Indecisiveness
Stress is the result of an imbalance between demands and coping strategies. When the demands placed on us are greater than our ability to cope with them, we experience stress.

The key to handling stress is to regain balance by increasing our coping strategies to deal with the demands. When we look at coping, we want to be doing things that are both external and internal. It is essential to develop a strong social system, break up your routine, take care of your body, and ask for help when needed.

Stress is a common and normal issue for a student to experience. It can be the result of any number of problems.

Signs of stress can be physical, emotional, or behavioural. Some common symptoms of feeling stressed include:

Sleep problems
Irritability
Headaches
Anxiety
Indecisiveness
Stress is the result of an imbalance between demands and coping strategies. When the demands placed on us are greater than our ability to cope with them, we experience stress.

The key to handling stress is to regain balance by increasing our coping strategies to deal with the demands. When we look at coping, we want to be doing things that are both external and internal. It is essential to develop a strong social system, break up your routine, take care of your body, and ask for help when needed.

Stress is a common and normal issue for a student to experience. It can be the result of any number of problems.

Signs of stress can be physical, emotional, or behavioural. Some common symptoms of feeling stressed include:

Sleep problems
Irritability
Headaches
Anxiety
Indecisiveness
Stress is the result of an imbalance between demands and coping strategies. When the demands placed on us are greater than our ability to cope with them, we experience stress.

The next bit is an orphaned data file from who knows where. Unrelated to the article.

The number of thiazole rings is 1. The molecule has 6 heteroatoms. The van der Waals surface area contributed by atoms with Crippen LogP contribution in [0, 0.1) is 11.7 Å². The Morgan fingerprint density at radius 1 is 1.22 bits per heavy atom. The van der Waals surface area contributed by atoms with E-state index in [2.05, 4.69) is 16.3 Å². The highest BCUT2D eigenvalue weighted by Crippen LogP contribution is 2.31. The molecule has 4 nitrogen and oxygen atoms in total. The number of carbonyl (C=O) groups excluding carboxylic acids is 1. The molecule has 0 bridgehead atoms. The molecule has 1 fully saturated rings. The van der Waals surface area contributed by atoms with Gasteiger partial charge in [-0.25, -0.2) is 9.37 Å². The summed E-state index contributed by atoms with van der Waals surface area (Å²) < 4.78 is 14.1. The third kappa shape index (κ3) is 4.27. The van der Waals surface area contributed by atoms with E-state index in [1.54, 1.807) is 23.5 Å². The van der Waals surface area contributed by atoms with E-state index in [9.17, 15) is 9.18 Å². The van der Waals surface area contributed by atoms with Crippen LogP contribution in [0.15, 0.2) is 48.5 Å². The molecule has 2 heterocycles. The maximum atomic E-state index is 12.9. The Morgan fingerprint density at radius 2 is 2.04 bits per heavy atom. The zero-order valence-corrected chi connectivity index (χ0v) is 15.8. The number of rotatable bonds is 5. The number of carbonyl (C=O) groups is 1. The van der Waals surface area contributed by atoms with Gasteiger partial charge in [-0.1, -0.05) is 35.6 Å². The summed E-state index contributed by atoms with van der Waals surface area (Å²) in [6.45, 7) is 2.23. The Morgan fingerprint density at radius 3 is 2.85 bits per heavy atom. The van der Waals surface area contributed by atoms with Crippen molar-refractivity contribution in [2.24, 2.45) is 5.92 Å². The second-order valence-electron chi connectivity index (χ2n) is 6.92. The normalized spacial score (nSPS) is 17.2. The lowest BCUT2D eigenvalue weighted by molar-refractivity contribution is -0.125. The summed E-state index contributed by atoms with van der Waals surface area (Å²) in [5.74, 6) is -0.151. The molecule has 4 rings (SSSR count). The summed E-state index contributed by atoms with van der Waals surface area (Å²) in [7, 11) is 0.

The key to handling stress is to regain balance by increasing our coping strategies to deal with the demands. When we look at coping, we want to be doing things that are both external and internal. It is essential to develop a strong social system, break up your routine, take care of your body, and ask for help when needed.

Stress is a common and normal issue for a student to experience. It can be the result of any number of problems.

Signs of stress can be physical, emotional, or behavioural. Some common symptoms of feeling stressed include:

Sleep problems
Irritability
Headaches
Anxiety
Indecisiveness
Stress is the result of an imbalance between demands and coping strategies. When the demands placed on us are greater than our ability to cope with them, we experience stress.

The key to handling stress is to regain balance by increasing our coping strategies to deal with the demands. When we look at coping, we want to be doing things that are both external and internal. It is essential to develop a strong social system, break up your routine, take care of your body, and ask for help when needed.

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Jane Smith | Third Year, Political Science

Student Refugee Program

Each term, $2.50 of your student fees goes towards supporting SAMU’s Student Refugee Program (SRP). Working with World University Service of Canada (WUSC), SRP funds the tuition and housing of a refugee student for four years. With the help of a local committee group made up of students and staff, SAMU ensures all the sponsored student’s needs are met throughout their time at MacEwan.

Questions? Email norteym@macewan.ca

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Questions? Email norteym@macewan.ca